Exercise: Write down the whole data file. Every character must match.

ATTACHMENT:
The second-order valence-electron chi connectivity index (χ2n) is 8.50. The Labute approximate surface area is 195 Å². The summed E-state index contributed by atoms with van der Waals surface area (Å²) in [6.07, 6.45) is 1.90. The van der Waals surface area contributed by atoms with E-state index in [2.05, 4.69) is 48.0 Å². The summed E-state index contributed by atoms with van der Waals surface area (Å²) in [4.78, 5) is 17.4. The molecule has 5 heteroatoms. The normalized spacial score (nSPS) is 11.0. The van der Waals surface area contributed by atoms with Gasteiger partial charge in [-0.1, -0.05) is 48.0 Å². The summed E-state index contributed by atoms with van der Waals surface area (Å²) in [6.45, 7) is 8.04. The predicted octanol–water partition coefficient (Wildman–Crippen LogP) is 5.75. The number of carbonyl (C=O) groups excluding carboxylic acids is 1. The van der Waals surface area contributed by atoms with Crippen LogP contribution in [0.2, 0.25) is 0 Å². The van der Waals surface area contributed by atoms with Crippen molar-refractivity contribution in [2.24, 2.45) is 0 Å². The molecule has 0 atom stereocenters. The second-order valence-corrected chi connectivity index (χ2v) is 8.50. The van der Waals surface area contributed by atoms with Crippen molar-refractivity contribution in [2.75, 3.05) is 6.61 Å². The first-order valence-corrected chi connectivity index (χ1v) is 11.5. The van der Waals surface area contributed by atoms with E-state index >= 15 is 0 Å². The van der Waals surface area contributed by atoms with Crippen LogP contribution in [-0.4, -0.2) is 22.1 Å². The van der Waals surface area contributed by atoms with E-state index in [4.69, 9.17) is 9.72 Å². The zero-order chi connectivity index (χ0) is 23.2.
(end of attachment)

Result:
The second-order valence-electron chi connectivity index (χ2n) is 8.50. The Labute approximate surface area is 195 Å². The summed E-state index contributed by atoms with van der Waals surface area (Å²) in [6.07, 6.45) is 1.90. The van der Waals surface area contributed by atoms with E-state index in [2.05, 4.69) is 48.0 Å². The summed E-state index contributed by atoms with van der Waals surface area (Å²) in [4.78, 5) is 17.4. The molecule has 5 heteroatoms. The normalized spacial score (nSPS) is 11.0. The van der Waals surface area contributed by atoms with Gasteiger partial charge in [-0.1, -0.05) is 48.0 Å². The summed E-state index contributed by atoms with van der Waals surface area (Å²) in [6.45, 7) is 8.04. The predicted octanol–water partition coefficient (Wildman–Crippen LogP) is 5.75. The number of carbonyl (C=O) groups excluding carboxylic acids is 1. The van der Waals surface area contributed by atoms with Crippen LogP contribution in [0.2, 0.25) is 0 Å². The van der Waals surface area contributed by atoms with Crippen molar-refractivity contribution in [2.24, 2.45) is 0 Å². The molecule has 0 atom stereocenters. The second-order valence-corrected chi connectivity index (χ2v) is 8.50. The van der Waals surface area contributed by atoms with Crippen molar-refractivity contribution in [2.75, 3.05) is 6.61 Å². The first-order valence-corrected chi connectivity index (χ1v) is 11.5. The van der Waals surface area contributed by atoms with E-state index >= 15 is 0 Å². The van der Waals surface area contributed by atoms with Crippen LogP contribution in [-0.4, -0.2) is 22.1 Å². The van der Waals surface area contributed by atoms with E-state index in [4.69, 9.17) is 9.72 Å². The zero-order chi connectivity index (χ0) is 23.2.